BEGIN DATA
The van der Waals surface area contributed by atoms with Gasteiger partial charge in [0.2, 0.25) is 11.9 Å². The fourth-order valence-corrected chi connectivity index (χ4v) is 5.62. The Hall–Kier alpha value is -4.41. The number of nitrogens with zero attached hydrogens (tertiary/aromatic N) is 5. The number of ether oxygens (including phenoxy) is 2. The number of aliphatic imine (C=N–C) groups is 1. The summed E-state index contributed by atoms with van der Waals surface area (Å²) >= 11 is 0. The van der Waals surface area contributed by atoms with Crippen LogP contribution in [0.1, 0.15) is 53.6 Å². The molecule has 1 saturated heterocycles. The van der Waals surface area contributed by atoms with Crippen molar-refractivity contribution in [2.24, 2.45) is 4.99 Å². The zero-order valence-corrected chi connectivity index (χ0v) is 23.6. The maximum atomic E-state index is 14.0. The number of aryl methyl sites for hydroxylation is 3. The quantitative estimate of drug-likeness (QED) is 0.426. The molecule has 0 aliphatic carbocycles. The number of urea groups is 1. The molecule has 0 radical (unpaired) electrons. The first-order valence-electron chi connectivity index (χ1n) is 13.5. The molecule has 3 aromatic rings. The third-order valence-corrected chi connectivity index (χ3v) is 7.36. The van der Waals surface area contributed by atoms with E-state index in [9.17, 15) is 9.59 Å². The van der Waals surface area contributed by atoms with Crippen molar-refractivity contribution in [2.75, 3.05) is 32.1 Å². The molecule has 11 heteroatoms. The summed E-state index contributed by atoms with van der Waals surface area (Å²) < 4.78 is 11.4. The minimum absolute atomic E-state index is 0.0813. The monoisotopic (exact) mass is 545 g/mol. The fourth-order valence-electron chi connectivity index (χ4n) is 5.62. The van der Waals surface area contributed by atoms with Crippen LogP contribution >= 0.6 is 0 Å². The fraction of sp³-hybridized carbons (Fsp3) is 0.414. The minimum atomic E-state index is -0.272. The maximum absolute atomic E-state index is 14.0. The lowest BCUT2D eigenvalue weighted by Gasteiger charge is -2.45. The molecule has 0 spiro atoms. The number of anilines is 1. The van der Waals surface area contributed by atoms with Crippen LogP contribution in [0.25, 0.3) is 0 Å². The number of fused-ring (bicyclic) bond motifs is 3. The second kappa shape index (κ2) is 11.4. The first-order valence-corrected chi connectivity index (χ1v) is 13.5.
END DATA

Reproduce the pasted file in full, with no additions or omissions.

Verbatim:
The van der Waals surface area contributed by atoms with Gasteiger partial charge in [0.2, 0.25) is 11.9 Å². The fourth-order valence-corrected chi connectivity index (χ4v) is 5.62. The Hall–Kier alpha value is -4.41. The number of nitrogens with zero attached hydrogens (tertiary/aromatic N) is 5. The number of ether oxygens (including phenoxy) is 2. The number of aliphatic imine (C=N–C) groups is 1. The summed E-state index contributed by atoms with van der Waals surface area (Å²) >= 11 is 0. The van der Waals surface area contributed by atoms with Crippen LogP contribution in [0.1, 0.15) is 53.6 Å². The molecule has 1 saturated heterocycles. The van der Waals surface area contributed by atoms with Crippen molar-refractivity contribution in [2.24, 2.45) is 4.99 Å². The zero-order valence-corrected chi connectivity index (χ0v) is 23.6. The maximum atomic E-state index is 14.0. The number of aryl methyl sites for hydroxylation is 3. The quantitative estimate of drug-likeness (QED) is 0.426. The molecule has 0 aliphatic carbocycles. The number of urea groups is 1. The molecule has 0 radical (unpaired) electrons. The first-order valence-electron chi connectivity index (χ1n) is 13.5. The molecule has 3 aromatic rings. The third-order valence-corrected chi connectivity index (χ3v) is 7.36. The van der Waals surface area contributed by atoms with E-state index in [9.17, 15) is 9.59 Å². The van der Waals surface area contributed by atoms with Crippen molar-refractivity contribution in [2.75, 3.05) is 32.1 Å². The molecule has 11 heteroatoms. The summed E-state index contributed by atoms with van der Waals surface area (Å²) < 4.78 is 11.4. The minimum absolute atomic E-state index is 0.0813. The monoisotopic (exact) mass is 545 g/mol. The fourth-order valence-electron chi connectivity index (χ4n) is 5.62. The van der Waals surface area contributed by atoms with Crippen LogP contribution >= 0.6 is 0 Å². The fraction of sp³-hybridized carbons (Fsp3) is 0.414. The minimum atomic E-state index is -0.272. The maximum absolute atomic E-state index is 14.0. The lowest BCUT2D eigenvalue weighted by Gasteiger charge is -2.45. The molecule has 0 spiro atoms. The number of anilines is 1. The van der Waals surface area contributed by atoms with Crippen LogP contribution in [0.25, 0.3) is 0 Å². The number of fused-ring (bicyclic) bond motifs is 3. The second kappa shape index (κ2) is 11.4. The first-order valence-corrected chi connectivity index (χ1v) is 13.5.